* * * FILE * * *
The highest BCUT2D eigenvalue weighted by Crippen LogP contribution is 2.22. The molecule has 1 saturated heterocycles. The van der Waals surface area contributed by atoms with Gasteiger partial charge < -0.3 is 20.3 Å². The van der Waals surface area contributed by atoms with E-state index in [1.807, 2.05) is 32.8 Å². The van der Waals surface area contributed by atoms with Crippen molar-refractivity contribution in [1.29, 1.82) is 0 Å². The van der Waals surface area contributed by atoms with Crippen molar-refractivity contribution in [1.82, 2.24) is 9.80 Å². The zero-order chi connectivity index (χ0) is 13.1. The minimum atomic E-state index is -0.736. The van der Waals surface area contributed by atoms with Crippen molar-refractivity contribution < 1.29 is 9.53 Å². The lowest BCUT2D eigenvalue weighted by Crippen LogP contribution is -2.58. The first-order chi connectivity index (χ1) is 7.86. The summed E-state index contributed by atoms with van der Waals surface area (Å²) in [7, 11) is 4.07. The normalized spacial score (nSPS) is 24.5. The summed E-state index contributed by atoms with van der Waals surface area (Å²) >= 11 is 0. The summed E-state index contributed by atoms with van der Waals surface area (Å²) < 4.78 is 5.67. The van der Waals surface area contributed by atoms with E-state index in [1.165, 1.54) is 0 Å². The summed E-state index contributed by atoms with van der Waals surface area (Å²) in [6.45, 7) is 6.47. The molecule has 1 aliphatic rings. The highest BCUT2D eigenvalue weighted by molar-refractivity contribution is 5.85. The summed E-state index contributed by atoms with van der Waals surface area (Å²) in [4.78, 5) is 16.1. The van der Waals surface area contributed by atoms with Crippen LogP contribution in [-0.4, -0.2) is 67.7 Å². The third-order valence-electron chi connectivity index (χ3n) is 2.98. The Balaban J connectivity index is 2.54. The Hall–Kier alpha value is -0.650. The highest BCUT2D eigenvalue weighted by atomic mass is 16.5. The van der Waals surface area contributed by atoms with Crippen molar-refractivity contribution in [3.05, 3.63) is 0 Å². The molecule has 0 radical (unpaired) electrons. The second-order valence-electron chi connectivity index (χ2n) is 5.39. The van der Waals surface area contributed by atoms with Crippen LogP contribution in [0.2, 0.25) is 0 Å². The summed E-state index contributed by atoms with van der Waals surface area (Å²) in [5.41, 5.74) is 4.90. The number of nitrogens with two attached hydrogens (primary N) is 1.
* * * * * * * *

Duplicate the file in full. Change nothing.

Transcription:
The highest BCUT2D eigenvalue weighted by Crippen LogP contribution is 2.22. The molecule has 1 saturated heterocycles. The van der Waals surface area contributed by atoms with Gasteiger partial charge < -0.3 is 20.3 Å². The van der Waals surface area contributed by atoms with E-state index in [1.807, 2.05) is 32.8 Å². The van der Waals surface area contributed by atoms with Crippen molar-refractivity contribution in [1.29, 1.82) is 0 Å². The van der Waals surface area contributed by atoms with Crippen molar-refractivity contribution in [1.82, 2.24) is 9.80 Å². The zero-order chi connectivity index (χ0) is 13.1. The minimum atomic E-state index is -0.736. The van der Waals surface area contributed by atoms with Crippen molar-refractivity contribution < 1.29 is 9.53 Å². The lowest BCUT2D eigenvalue weighted by Crippen LogP contribution is -2.58. The first-order chi connectivity index (χ1) is 7.86. The summed E-state index contributed by atoms with van der Waals surface area (Å²) in [7, 11) is 4.07. The normalized spacial score (nSPS) is 24.5. The summed E-state index contributed by atoms with van der Waals surface area (Å²) >= 11 is 0. The summed E-state index contributed by atoms with van der Waals surface area (Å²) < 4.78 is 5.67. The van der Waals surface area contributed by atoms with E-state index in [1.165, 1.54) is 0 Å². The summed E-state index contributed by atoms with van der Waals surface area (Å²) in [6.45, 7) is 6.47. The molecule has 1 aliphatic rings. The highest BCUT2D eigenvalue weighted by molar-refractivity contribution is 5.85. The summed E-state index contributed by atoms with van der Waals surface area (Å²) in [4.78, 5) is 16.1. The van der Waals surface area contributed by atoms with Crippen LogP contribution in [-0.4, -0.2) is 67.7 Å². The third-order valence-electron chi connectivity index (χ3n) is 2.98. The Balaban J connectivity index is 2.54. The Hall–Kier alpha value is -0.650. The highest BCUT2D eigenvalue weighted by atomic mass is 16.5. The van der Waals surface area contributed by atoms with Crippen molar-refractivity contribution in [3.05, 3.63) is 0 Å². The molecule has 0 radical (unpaired) electrons. The second-order valence-electron chi connectivity index (χ2n) is 5.39. The van der Waals surface area contributed by atoms with Crippen LogP contribution in [0.2, 0.25) is 0 Å². The summed E-state index contributed by atoms with van der Waals surface area (Å²) in [5.41, 5.74) is 4.90. The number of nitrogens with two attached hydrogens (primary N) is 1.